Involuntary Bankruptcy

by M
(Henderson, NV)

A debt collector is threatening to file involuntary bankruptcy against my husband for a credit card debt owed by a sole proprietorship of which he was owner. The business was registered in California, but is no longer operating. His last payment to the original creditor was in 2006. We moved to Nevada in 2008 after losing our home to foreclosure in 2007. We are living with relatives since we cannot afford to rent. My husband is retired and has no assets left. We subsist on his meager income from social security and pension. What are the consequences if he cannot be represented in an involuntary bankruptcy and if he does not respond? He cannot afford a lawyer to represent him if there is an involuntary bankruptcy case filed against him.

Comments for Involuntary Bankruptcy

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Apr 10, 2011
Involuntary bankruptcy
by: debtcollectionanswers.com

So sorry to learn about your financial problems!

I am not an attorney so I cannot give you legal advice, but here is what I know about an involuntary bankruptcy. First, forcing someone into an involuntary bankruptcy is a big step. Therefore, the federal bankruptcy law has established specific rules and requirements related to it. For example according to my information, 3 creditors would be required to initiate an involuntary bankruptcy if your husband owes money to at least 12 creditors. (I assume that the debt collector who is threatening him purchased the debt from the original creditor so the collector now qualifies as a creditor.) If you husband owes money to less than 12 creditors, then just 1 of those creditors can initiate the bankruptcy. However, regardless of the number of creditors involved, the total amount of the debt must amount to at least $14,425 in order for there to be an involuntary bankruptcy. Furthermore, even if your husband owes this much or more, an involuntary bankruptcy would only make sense if you had assets that could be liquidated -- sold -- so that the proceeds could be used to pay the debt, and it sounds like that is not the case. So, the debt collector may be threatening your husband with an involuntary bankruptcy simply to try to scare him into paying the debt.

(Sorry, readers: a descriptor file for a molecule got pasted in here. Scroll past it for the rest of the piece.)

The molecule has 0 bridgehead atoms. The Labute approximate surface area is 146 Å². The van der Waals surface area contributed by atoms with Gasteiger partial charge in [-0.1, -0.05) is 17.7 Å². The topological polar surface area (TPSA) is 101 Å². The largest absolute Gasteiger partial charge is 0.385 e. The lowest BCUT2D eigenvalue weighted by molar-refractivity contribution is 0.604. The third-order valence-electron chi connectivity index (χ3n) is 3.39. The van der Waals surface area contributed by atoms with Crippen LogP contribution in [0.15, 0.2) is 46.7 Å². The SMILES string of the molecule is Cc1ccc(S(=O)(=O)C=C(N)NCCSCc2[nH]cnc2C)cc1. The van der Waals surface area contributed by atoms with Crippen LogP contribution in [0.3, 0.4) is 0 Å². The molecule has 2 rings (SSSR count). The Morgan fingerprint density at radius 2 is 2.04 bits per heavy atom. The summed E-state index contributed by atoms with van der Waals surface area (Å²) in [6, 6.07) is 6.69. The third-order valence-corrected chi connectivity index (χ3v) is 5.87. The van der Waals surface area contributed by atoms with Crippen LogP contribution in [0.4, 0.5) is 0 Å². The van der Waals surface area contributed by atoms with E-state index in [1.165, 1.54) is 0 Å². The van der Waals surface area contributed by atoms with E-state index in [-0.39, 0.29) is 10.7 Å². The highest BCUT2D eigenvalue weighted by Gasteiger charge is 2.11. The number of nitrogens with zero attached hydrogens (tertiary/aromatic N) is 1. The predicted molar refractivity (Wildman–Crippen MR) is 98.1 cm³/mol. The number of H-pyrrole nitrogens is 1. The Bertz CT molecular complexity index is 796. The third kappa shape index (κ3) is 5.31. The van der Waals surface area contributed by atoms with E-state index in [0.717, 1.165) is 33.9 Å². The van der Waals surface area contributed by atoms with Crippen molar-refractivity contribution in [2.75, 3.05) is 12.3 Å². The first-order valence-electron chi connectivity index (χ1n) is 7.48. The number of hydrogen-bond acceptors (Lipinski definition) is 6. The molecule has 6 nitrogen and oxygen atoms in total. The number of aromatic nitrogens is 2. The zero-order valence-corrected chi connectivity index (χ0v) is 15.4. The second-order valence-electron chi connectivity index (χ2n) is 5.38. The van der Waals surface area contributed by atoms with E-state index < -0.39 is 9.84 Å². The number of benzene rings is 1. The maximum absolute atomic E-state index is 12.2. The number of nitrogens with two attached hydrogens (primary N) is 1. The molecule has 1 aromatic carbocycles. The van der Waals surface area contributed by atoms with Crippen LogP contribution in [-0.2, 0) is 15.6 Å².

I strongly recommend that you set up a meeting with a consumer bankruptcy attorney right away so you can get clear about what is going on and discuss the best way to respond to the collector's threat. If the collector is making a threat that he cannot follow through on then he is breaking the law and your husband may have grounds for a lawsuit. By the way, your initial appointment with a bankruptcy attorney will be free. Click here for
a free consultation with a bankruptcy attorney.

Best of luck resolving your problem!


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